Despite the disappointing treatment of the story, Haze proves to be a pretty fun romp despite a few problems. Haze controls like any other first person shooter, and level design for the most part is fun and filled with several astonishing action set-pieces. My favourite involved going through a demolished tourist resort while avoiding a hostile drop ship.
The shooting mechanics certainly feel polished, and aiming and motion is a total snap. The game is pretty linear, and your next objective is always highlighted by a compass.
Unfortunately, getting to your next objective can take a while, thanks to some long load times. This includes a thirty second load every time you die or start a new level.

The arsenal in the game is merely average, with each side sporting their own versions of the requisite shotguns, assault rifles, sniper rifles, and pistols. There's also a flame thrower available, but good luck not setting yourself on fire while you use it. Also, the only use of Sixaxis controls comes into play to extinguish fires on your person by shaking the controller.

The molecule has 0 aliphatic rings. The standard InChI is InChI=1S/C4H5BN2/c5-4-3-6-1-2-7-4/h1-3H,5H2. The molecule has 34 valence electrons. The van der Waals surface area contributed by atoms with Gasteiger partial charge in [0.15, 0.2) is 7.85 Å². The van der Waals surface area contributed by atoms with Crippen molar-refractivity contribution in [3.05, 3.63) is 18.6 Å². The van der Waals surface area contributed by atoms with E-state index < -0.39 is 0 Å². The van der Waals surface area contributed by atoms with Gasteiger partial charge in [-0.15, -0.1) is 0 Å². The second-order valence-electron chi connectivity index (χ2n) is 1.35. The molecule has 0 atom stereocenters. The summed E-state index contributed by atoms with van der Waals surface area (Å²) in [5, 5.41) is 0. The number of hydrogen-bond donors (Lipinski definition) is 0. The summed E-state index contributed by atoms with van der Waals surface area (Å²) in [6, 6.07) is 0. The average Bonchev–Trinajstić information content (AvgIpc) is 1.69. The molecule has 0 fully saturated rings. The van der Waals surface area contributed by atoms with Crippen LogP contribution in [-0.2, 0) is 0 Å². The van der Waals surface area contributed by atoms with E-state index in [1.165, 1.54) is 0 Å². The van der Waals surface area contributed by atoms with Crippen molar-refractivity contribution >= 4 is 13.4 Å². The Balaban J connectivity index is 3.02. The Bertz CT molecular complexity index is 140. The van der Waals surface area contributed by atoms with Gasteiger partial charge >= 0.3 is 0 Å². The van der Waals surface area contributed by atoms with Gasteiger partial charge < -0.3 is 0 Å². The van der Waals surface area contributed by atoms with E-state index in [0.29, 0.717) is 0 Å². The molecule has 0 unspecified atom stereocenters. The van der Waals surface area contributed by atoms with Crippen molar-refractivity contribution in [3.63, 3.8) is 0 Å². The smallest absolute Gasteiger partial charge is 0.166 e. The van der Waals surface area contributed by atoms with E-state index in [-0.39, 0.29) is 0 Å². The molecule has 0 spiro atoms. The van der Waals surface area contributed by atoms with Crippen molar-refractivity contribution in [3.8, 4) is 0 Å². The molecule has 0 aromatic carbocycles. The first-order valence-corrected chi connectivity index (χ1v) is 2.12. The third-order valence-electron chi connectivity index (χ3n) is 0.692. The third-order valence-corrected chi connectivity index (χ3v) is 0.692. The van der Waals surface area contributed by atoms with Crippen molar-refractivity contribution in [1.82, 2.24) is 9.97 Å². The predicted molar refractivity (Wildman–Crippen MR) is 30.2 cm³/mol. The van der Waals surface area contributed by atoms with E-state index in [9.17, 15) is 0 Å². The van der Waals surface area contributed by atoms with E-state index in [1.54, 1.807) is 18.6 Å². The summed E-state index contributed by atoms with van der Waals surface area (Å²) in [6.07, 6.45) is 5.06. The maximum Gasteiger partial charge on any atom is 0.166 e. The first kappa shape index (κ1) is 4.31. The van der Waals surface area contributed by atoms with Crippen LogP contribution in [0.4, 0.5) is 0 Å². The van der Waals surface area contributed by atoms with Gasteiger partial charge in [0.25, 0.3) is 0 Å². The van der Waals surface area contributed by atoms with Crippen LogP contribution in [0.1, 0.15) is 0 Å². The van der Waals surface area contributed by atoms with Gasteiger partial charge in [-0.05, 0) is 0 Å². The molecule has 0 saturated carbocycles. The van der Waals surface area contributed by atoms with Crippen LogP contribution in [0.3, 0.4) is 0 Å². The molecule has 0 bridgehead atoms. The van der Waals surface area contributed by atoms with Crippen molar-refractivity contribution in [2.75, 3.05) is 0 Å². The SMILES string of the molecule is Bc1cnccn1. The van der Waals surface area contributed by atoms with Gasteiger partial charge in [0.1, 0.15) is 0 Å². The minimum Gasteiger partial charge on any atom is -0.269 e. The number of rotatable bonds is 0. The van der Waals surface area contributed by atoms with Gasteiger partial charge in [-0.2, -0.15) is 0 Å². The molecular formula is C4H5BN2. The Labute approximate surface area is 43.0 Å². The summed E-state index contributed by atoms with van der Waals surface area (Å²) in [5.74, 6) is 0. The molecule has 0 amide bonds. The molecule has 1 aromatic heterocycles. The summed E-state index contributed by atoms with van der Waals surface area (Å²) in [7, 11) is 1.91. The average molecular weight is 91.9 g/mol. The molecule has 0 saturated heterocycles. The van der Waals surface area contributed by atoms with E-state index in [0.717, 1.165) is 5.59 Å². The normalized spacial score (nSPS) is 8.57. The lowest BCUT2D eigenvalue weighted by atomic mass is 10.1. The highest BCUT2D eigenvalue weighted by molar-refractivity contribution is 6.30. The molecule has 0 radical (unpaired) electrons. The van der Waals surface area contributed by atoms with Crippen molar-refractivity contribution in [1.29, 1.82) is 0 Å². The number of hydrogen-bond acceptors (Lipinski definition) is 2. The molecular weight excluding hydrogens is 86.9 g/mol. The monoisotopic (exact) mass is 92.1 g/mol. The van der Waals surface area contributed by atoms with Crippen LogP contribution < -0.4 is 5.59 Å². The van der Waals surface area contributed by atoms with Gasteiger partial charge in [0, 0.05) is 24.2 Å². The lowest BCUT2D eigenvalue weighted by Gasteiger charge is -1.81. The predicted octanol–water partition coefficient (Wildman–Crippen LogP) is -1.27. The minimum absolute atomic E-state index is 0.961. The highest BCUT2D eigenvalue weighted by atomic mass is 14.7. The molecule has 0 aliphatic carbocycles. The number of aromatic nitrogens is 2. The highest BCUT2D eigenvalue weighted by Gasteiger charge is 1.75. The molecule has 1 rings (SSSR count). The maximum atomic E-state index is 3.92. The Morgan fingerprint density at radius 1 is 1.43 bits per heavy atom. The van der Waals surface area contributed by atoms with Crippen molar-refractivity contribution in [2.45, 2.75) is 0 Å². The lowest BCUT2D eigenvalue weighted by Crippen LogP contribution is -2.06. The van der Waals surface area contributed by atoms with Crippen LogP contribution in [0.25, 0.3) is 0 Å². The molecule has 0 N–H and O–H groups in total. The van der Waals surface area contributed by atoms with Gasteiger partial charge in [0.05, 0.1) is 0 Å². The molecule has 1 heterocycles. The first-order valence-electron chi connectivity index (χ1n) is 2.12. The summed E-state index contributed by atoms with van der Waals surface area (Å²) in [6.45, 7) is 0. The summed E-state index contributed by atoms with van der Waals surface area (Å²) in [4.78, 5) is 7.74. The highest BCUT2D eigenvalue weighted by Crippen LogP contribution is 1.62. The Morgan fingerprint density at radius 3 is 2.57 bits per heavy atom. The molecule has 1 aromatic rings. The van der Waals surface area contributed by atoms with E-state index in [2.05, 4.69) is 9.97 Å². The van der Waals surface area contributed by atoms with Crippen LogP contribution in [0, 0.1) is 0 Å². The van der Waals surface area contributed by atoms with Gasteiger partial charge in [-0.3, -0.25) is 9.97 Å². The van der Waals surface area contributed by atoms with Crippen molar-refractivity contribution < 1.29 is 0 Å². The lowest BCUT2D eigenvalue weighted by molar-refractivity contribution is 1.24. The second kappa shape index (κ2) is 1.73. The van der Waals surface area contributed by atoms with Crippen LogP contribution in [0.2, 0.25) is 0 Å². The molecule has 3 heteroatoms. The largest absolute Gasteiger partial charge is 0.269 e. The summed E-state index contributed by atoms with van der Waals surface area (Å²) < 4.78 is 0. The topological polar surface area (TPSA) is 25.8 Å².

You'll also come across a variety of vehicles in the game, which are not as fun to mess around with as you'd think. The handling on any vehicle feels very stiff, with far too effective breaking and unconvincing physics. Any section that involves a vehicle is also usually a straight line, with little room to explore. It's also upsetting that your AI compatriots don't know how to drive. We had AI drivers in far more open levels in the last generation with Halo 2. How come we can't have it in a new-gen exclusive?

Actually, in general the AI presents a very disconcerting level of stupidity, on both sides of your gun. Your allies will commonly find themselves walking right in front of your crosshairs, yet never seem to be able to hit anything. It's also annoying to have to revive them on a fairly consistent basis by simply tapping them on the shoulder and telling them they're OK. Your enemies are also dumb as bricks, not noticing when their buddy two feet away has had his head blown off, and shooting at walls like psychotics. These AI problems aren't present all the time, but it takes you out of the moment significantly when they do happen.